1993 - Volume #17, Issue #1, Page #29[ Sample Stories From This Issue | List of All Stories In This Issue | Print this story | Read this issue]
Tow cows better than oneWisconsin county agent John Cockrell says it's more profitable to milk two cows making 11,000 lbs. of milk each than it is to milk one cow at 22,000 lbs.
According to a recent report by Joel McNair in Agri-View, Cockrell's controversial ideas have caused a lot of head-scratching among the state's dairy farmers. Cockrell, however, says that while the statement may not be true for every situation, in many cases lower producing herds can indeed be more profitable than high-producing "superstars". Here's an example of how his thinking works:
A typical 22,000-lb. per year producer milks 50 cows year-round, growing alfalfa and corn, harvesting the crops, storing them, feeding them and handling manure in a confinement system.
The 11,000-lb. producer has 100 cows producing milk seasonally and almost solely on pasture. These cows calve each spring and lactate mainly during the grass-growing months. The cows graze all of their milk-season forage needs. Concentrates are purchased.
Milk prices are $12 per hundredweight for the 22,000-lb. herd and $11.50 for the grazing system (the seasonal herd producing most of its milk at the time of the year when milk prices are lowest). But two cows in the low-producing herd nevertheless produce more income than one cow in the high-producing herd: $3,110 versus $2,930. The reason: Cull cow and calf sales for the 100-cow herd are double those for the 50-cow herd. When these sales are added in, the grazing herd has $14.14 gross income per hundredweight and the confinement herd $13.32 per hundredweight.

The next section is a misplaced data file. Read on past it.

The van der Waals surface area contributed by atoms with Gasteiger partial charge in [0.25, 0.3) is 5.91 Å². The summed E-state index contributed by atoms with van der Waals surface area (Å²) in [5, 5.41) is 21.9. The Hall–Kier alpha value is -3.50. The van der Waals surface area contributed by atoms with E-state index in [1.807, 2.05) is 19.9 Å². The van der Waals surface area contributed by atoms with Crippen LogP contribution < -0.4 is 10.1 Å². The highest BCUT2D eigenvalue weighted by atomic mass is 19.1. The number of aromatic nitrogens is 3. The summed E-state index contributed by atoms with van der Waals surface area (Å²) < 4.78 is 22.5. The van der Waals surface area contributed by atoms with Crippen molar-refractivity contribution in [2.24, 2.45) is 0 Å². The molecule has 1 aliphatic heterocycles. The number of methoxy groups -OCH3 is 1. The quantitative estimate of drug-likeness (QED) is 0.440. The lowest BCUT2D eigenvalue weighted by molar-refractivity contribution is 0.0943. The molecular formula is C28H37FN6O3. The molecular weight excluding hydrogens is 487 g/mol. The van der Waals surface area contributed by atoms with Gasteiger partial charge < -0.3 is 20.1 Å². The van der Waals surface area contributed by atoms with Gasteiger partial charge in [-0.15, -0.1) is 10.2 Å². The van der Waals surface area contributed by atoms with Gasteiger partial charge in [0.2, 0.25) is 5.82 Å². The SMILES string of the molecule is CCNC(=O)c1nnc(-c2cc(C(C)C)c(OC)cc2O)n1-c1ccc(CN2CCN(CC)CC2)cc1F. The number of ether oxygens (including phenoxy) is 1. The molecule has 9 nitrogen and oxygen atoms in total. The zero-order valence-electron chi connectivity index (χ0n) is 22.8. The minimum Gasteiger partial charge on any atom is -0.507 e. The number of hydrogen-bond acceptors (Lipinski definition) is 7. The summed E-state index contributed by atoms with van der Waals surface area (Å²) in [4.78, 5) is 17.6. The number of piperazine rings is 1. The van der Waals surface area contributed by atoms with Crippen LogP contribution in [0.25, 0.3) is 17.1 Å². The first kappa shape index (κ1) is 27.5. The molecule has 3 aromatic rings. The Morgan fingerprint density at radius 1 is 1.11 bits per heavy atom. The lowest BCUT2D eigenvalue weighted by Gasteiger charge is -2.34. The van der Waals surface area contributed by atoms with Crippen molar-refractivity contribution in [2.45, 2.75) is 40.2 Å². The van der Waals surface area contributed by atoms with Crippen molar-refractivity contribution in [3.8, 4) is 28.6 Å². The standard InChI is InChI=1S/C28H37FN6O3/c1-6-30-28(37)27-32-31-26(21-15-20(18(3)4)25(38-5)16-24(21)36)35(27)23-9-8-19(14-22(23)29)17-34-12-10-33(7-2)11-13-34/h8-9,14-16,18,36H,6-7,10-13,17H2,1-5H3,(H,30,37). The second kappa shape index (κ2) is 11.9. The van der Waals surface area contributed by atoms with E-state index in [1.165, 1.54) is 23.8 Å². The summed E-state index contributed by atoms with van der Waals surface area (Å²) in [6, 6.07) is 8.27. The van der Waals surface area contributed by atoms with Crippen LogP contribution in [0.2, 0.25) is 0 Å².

Expenses are more complicated to figure but here's one scenario that could be used: Vet costs, milking supplies, testing, breeding and utilities are all figured the same for both grazing and confinement herds, al though a strong case could be made that such costs would be much lower for the grazing herd.
Feed is the big difference. The low-producing cow eats just 25 bu. of corn compared to 115 bu. for the 22,000 lb. confined cow. Feed supplements for the grazing herd were at $150 per cow while the confinement herd was at $400 (This figure is also conservative. Does an 11,000-lb. cow need even one pound of additional protein?).
Grazing cows harvest forage at anywhere from $25 to $35 per ton while confinement cows are fed $70 per ton forage (it must be fertilized, cut, windrowed, chopped, hauled and stored). Another difference is the handling of manure, which is estimated at $20 per cow for the grazing cow versus $100 for the confined cow. The final cost difference is the increased interest cost to own a high-producing cow - which is valued higher - as compared to a low producer.
Per-cow total expenses are $808 for the 11,000-lb. herd, $1,690 for 22,000-lb. herd. So, two of the low-producing cows bring in a net income of $1,495 while one of the high producers brings in $1,240. (Excerpted from Agri-View, Marshfield, Wis.)
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